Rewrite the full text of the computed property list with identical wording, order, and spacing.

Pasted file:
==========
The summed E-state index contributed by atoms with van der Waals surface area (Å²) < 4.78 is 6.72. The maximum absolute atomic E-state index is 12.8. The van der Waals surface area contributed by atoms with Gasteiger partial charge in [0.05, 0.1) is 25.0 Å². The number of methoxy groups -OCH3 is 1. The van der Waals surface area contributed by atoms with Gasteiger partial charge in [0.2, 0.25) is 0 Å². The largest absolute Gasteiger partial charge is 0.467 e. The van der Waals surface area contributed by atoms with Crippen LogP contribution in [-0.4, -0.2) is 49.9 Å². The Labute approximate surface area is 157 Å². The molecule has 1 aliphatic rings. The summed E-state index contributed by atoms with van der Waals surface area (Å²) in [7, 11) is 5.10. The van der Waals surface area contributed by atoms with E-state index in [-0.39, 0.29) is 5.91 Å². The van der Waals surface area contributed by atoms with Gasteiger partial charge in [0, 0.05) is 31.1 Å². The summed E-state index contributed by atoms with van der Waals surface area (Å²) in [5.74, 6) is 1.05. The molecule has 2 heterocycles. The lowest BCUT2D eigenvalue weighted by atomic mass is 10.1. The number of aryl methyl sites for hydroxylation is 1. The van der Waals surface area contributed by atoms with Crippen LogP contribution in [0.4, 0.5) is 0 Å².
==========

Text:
The summed E-state index contributed by atoms with van der Waals surface area (Å²) < 4.78 is 6.72. The maximum absolute atomic E-state index is 12.8. The van der Waals surface area contributed by atoms with Gasteiger partial charge in [0.05, 0.1) is 25.0 Å². The number of methoxy groups -OCH3 is 1. The van der Waals surface area contributed by atoms with Gasteiger partial charge in [0.2, 0.25) is 0 Å². The largest absolute Gasteiger partial charge is 0.467 e. The van der Waals surface area contributed by atoms with Crippen LogP contribution in [-0.4, -0.2) is 49.9 Å². The Labute approximate surface area is 157 Å². The molecule has 1 aliphatic rings. The summed E-state index contributed by atoms with van der Waals surface area (Å²) in [7, 11) is 5.10. The van der Waals surface area contributed by atoms with E-state index in [-0.39, 0.29) is 5.91 Å². The van der Waals surface area contributed by atoms with Gasteiger partial charge in [0, 0.05) is 31.1 Å². The summed E-state index contributed by atoms with van der Waals surface area (Å²) in [5.74, 6) is 1.05. The molecule has 2 heterocycles. The lowest BCUT2D eigenvalue weighted by atomic mass is 10.1. The number of aryl methyl sites for hydroxylation is 1. The van der Waals surface area contributed by atoms with Crippen LogP contribution in [0.4, 0.5) is 0 Å².